(Originally published on November 6, 2014)
Google. Apple. Facebook. Yahoo. Twitter. AOL. Amazon. The list of big companies that choose to buy their way into a product or market rather than build it themselves. And these are just tech companies. What about Berkshire Hathaway? Merck? GE?
The tech industry is a fun one to ponder because here are companies with arguably some of the smartest people working for them and with at times limitless resources. So why then would they want to buy when they can certainly build for less? Not only can they build for less, but many, like Facebook or Google, have the built in network effects to instantly scale what they've built. Just look at Facebook Messenger.
Build versus buy is a question that still has me shaking my head at wonder, and while I have partially lived it, yesterday, I had the chance to talk to two entrepreneurs who used to be intrapreneurs. They shared their personal experiences of what it is like trying to build internally and why they left.
The two entrepreneurs are not from the tech industry but the events industry. It is an industry that I have grown to love, even though in our tech centric world, saying you create events causes those high on the tech juice to look at you with a mix of sympathy and bewilderment, as though they are trying not to say out loud, "Oh you poor thing. Could you not get into a tech company?"
Assuming for a moment that some of those outside of tech have valid insights on business, I thought I would share what for me are two really interesting reasons why companies buy. They are reasons that until recently I didn't have enough insight or exposure to understand, and these intra-turned-entre-preneurs represent one of each.
There Is No "I" in Bureaucracy but there is "Money"
Big company bureaucracy is a pretty obvious reason why entrepreneurs leave. But the "bureaucracy" is often not just a function of size. It's usually about money and increasing or at least protecting their valuation. We're not talking about the valuations based off non-financial metrics like users or market potential but those based off revenue and earnings… something large event companies do very well.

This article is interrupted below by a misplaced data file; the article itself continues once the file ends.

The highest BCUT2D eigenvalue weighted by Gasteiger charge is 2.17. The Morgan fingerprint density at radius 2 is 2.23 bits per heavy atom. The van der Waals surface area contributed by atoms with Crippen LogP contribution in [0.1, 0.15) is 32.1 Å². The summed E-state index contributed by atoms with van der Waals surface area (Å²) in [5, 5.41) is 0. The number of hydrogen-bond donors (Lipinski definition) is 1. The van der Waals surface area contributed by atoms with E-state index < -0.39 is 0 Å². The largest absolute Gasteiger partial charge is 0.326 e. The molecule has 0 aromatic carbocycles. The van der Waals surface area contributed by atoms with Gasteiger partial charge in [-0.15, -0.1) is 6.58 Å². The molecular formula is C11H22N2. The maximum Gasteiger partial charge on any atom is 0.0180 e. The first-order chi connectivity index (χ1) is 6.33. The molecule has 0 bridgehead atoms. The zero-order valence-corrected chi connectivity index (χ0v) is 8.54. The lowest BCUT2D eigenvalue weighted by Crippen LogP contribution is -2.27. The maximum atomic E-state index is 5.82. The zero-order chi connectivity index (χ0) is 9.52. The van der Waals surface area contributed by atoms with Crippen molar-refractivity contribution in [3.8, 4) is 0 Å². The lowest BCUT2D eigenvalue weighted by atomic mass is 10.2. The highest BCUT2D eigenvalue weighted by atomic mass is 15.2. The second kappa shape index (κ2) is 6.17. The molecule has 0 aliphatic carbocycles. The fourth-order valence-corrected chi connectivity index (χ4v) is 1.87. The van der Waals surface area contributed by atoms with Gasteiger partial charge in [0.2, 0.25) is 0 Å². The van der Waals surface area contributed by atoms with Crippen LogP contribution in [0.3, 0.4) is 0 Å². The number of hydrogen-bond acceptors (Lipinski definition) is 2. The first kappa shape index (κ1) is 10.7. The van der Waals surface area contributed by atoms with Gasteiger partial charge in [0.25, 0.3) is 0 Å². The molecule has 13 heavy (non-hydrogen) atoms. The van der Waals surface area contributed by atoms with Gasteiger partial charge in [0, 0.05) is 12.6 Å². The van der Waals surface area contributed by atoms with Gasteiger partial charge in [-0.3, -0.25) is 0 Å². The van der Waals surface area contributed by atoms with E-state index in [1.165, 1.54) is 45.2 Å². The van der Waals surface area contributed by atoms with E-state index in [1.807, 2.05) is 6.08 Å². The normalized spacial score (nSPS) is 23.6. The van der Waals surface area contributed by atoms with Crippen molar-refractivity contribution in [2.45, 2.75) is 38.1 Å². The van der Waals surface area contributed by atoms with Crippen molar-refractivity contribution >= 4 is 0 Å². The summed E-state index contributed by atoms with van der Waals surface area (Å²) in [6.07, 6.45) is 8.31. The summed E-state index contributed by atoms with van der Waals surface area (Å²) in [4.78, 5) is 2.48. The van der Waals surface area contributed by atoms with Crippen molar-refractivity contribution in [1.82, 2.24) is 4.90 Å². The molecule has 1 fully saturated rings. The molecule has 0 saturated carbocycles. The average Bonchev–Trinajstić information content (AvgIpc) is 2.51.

So, we'll use an example from the events world. New events are like any business. They require investment, and very rarely do they make money on the first go round. Compounding things, rarely will you know from the gate whether something is worth doing again. Assume then that a large events company wants to launch a new brand, and for simplicity's sake every test will cost them $100,000. If they allow ten tests (which could be five shows for two years or 10 for one year), that is $1.0 mm in costs. If they are valued at 10x earnings, that $1.0mm off their bottom line, represents $10mm off their valuation.
Yet, if they purchase even a marginally profitable company for $10mm, even though they have technically spent $10mm, their valuation doesn't just stay the same, it can increase. And, given that their business is one of real revenues, it means they most likely have access to debt at attractive rates so that they can spend this money against future earnings (from the acquired company) rather than using their own cash.
It may sound simplistic, perhaps selfish, but if someone makes a company a lot of money, at some point in their career, they will start to weigh the value they feel they have created against the value they have received in return.
This is such a slippery slope, full of ego, entitlement, and exaggeration. But, for every number of those who do add value but are clearly smoking something with respect to what they feel they deserve, there are those who are truly capable of creating shareholder value from scratch in a new entity with them being a much larger shareholder.
Shareholder value is of course revenue but equity, and if someone is special and able to create both, then a company is truly lucky. But, that existing company structure almost always is the downfall, as it is virtually impossible to manage the company's valuation and pay the person in some direct fashion (without then hurting the valuation). The same way that food at a restaurant has baked into not just the food costs but all other overhead, a company at scale has to use the value created to distribute across the whole company even if one person plays an outsized role.
If you are not first, you aren't exactly last, but you aren't ever going to get a straight percentage upside. Each incremental dollar created means less directly to you. It's slightly perverse, but it's the reward a company gets and you get, but only if it is your company.
My thanks to these two business builders for sharing.